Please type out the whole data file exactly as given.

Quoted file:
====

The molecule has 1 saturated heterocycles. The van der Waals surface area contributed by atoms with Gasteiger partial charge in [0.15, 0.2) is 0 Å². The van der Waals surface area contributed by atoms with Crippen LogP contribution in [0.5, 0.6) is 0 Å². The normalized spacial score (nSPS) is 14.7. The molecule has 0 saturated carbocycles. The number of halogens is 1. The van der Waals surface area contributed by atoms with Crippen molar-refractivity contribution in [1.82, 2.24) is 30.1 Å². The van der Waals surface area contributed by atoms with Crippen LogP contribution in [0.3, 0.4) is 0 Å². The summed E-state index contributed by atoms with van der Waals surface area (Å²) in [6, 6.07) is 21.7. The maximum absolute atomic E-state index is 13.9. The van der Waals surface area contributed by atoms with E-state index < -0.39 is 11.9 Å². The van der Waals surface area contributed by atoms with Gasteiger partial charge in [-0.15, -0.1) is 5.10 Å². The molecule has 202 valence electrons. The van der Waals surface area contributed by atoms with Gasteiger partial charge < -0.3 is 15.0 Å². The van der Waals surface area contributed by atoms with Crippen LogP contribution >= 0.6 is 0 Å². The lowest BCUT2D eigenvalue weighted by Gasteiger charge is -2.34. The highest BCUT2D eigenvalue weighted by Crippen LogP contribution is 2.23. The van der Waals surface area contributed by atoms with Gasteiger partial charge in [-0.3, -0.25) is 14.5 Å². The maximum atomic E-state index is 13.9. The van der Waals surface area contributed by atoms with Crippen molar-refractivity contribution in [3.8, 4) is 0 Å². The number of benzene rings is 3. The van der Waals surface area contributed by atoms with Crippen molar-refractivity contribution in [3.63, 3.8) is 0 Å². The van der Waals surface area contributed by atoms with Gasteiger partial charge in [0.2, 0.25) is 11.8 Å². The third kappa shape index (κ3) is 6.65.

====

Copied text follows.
The molecule has 1 saturated heterocycles. The van der Waals surface area contributed by atoms with Gasteiger partial charge in [0.15, 0.2) is 0 Å². The van der Waals surface area contributed by atoms with Crippen LogP contribution in [0.5, 0.6) is 0 Å². The normalized spacial score (nSPS) is 14.7. The molecule has 0 saturated carbocycles. The number of halogens is 1. The van der Waals surface area contributed by atoms with Crippen molar-refractivity contribution in [1.82, 2.24) is 30.1 Å². The van der Waals surface area contributed by atoms with Crippen LogP contribution in [0.3, 0.4) is 0 Å². The summed E-state index contributed by atoms with van der Waals surface area (Å²) in [6, 6.07) is 21.7. The maximum absolute atomic E-state index is 13.9. The van der Waals surface area contributed by atoms with E-state index < -0.39 is 11.9 Å². The van der Waals surface area contributed by atoms with Gasteiger partial charge in [-0.15, -0.1) is 5.10 Å². The molecule has 202 valence electrons. The van der Waals surface area contributed by atoms with Gasteiger partial charge < -0.3 is 15.0 Å². The van der Waals surface area contributed by atoms with Crippen LogP contribution >= 0.6 is 0 Å². The lowest BCUT2D eigenvalue weighted by Gasteiger charge is -2.34. The highest BCUT2D eigenvalue weighted by Crippen LogP contribution is 2.23. The van der Waals surface area contributed by atoms with Gasteiger partial charge in [-0.3, -0.25) is 14.5 Å². The maximum atomic E-state index is 13.9. The van der Waals surface area contributed by atoms with Crippen molar-refractivity contribution in [3.8, 4) is 0 Å². The number of benzene rings is 3. The van der Waals surface area contributed by atoms with Crippen molar-refractivity contribution in [3.63, 3.8) is 0 Å². The van der Waals surface area contributed by atoms with Gasteiger partial charge in [0.2, 0.25) is 11.8 Å². The third kappa shape index (κ3) is 6.65.